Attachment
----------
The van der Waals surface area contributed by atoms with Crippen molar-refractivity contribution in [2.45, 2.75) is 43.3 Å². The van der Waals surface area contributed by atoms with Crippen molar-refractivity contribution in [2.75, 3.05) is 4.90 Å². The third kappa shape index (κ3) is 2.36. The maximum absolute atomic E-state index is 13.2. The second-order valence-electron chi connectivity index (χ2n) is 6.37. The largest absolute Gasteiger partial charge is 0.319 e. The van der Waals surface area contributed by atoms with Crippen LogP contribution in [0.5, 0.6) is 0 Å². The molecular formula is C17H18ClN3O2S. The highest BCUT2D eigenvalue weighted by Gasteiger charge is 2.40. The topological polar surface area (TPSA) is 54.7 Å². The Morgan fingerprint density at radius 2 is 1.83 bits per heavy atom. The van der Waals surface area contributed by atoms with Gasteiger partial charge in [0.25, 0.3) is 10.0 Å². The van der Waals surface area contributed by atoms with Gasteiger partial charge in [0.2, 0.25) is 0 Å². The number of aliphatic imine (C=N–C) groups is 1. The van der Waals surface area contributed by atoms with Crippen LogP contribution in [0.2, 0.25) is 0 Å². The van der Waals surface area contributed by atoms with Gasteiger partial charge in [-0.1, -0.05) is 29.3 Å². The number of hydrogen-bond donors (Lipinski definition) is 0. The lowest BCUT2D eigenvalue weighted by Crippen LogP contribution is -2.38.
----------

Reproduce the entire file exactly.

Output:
The van der Waals surface area contributed by atoms with Crippen molar-refractivity contribution in [2.45, 2.75) is 43.3 Å². The van der Waals surface area contributed by atoms with Crippen molar-refractivity contribution in [2.75, 3.05) is 4.90 Å². The third kappa shape index (κ3) is 2.36. The maximum absolute atomic E-state index is 13.2. The second-order valence-electron chi connectivity index (χ2n) is 6.37. The largest absolute Gasteiger partial charge is 0.319 e. The van der Waals surface area contributed by atoms with Crippen LogP contribution in [0.5, 0.6) is 0 Å². The molecular formula is C17H18ClN3O2S. The highest BCUT2D eigenvalue weighted by Gasteiger charge is 2.40. The topological polar surface area (TPSA) is 54.7 Å². The Morgan fingerprint density at radius 2 is 1.83 bits per heavy atom. The van der Waals surface area contributed by atoms with Gasteiger partial charge in [0.25, 0.3) is 10.0 Å². The van der Waals surface area contributed by atoms with Gasteiger partial charge in [0.2, 0.25) is 0 Å². The number of aliphatic imine (C=N–C) groups is 1. The van der Waals surface area contributed by atoms with Crippen LogP contribution in [0.2, 0.25) is 0 Å². The van der Waals surface area contributed by atoms with Gasteiger partial charge in [-0.1, -0.05) is 29.3 Å². The number of hydrogen-bond donors (Lipinski definition) is 0. The lowest BCUT2D eigenvalue weighted by Crippen LogP contribution is -2.38.